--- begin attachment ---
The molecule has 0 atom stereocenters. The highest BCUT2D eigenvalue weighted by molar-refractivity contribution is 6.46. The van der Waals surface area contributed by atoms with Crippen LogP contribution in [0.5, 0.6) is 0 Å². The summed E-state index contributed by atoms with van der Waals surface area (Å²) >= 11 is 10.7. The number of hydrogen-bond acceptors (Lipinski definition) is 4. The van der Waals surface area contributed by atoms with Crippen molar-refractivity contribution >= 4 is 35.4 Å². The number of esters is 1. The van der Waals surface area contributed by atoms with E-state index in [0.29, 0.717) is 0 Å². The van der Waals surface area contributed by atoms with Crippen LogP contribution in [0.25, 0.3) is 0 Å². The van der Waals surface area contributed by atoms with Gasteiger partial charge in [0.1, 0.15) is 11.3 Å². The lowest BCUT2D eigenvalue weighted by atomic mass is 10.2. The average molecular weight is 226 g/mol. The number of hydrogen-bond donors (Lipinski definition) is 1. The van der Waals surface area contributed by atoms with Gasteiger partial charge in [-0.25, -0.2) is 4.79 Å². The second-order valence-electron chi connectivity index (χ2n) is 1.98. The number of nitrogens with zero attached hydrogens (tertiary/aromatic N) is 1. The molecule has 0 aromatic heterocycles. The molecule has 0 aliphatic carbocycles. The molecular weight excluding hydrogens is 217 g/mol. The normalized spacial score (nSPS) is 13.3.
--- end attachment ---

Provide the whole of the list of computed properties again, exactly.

The molecule has 0 atom stereocenters. The highest BCUT2D eigenvalue weighted by molar-refractivity contribution is 6.46. The van der Waals surface area contributed by atoms with Crippen LogP contribution in [0.5, 0.6) is 0 Å². The summed E-state index contributed by atoms with van der Waals surface area (Å²) >= 11 is 10.7. The number of hydrogen-bond acceptors (Lipinski definition) is 4. The van der Waals surface area contributed by atoms with Crippen molar-refractivity contribution >= 4 is 35.4 Å². The number of esters is 1. The van der Waals surface area contributed by atoms with E-state index in [0.29, 0.717) is 0 Å². The van der Waals surface area contributed by atoms with Crippen LogP contribution in [0.25, 0.3) is 0 Å². The van der Waals surface area contributed by atoms with Gasteiger partial charge in [0.1, 0.15) is 11.3 Å². The lowest BCUT2D eigenvalue weighted by atomic mass is 10.2. The average molecular weight is 226 g/mol. The number of hydrogen-bond donors (Lipinski definition) is 1. The van der Waals surface area contributed by atoms with Gasteiger partial charge in [-0.25, -0.2) is 4.79 Å². The second-order valence-electron chi connectivity index (χ2n) is 1.98. The number of nitrogens with zero attached hydrogens (tertiary/aromatic N) is 1. The molecule has 0 aromatic heterocycles. The molecule has 0 aliphatic carbocycles. The molecular weight excluding hydrogens is 217 g/mol. The normalized spacial score (nSPS) is 13.3.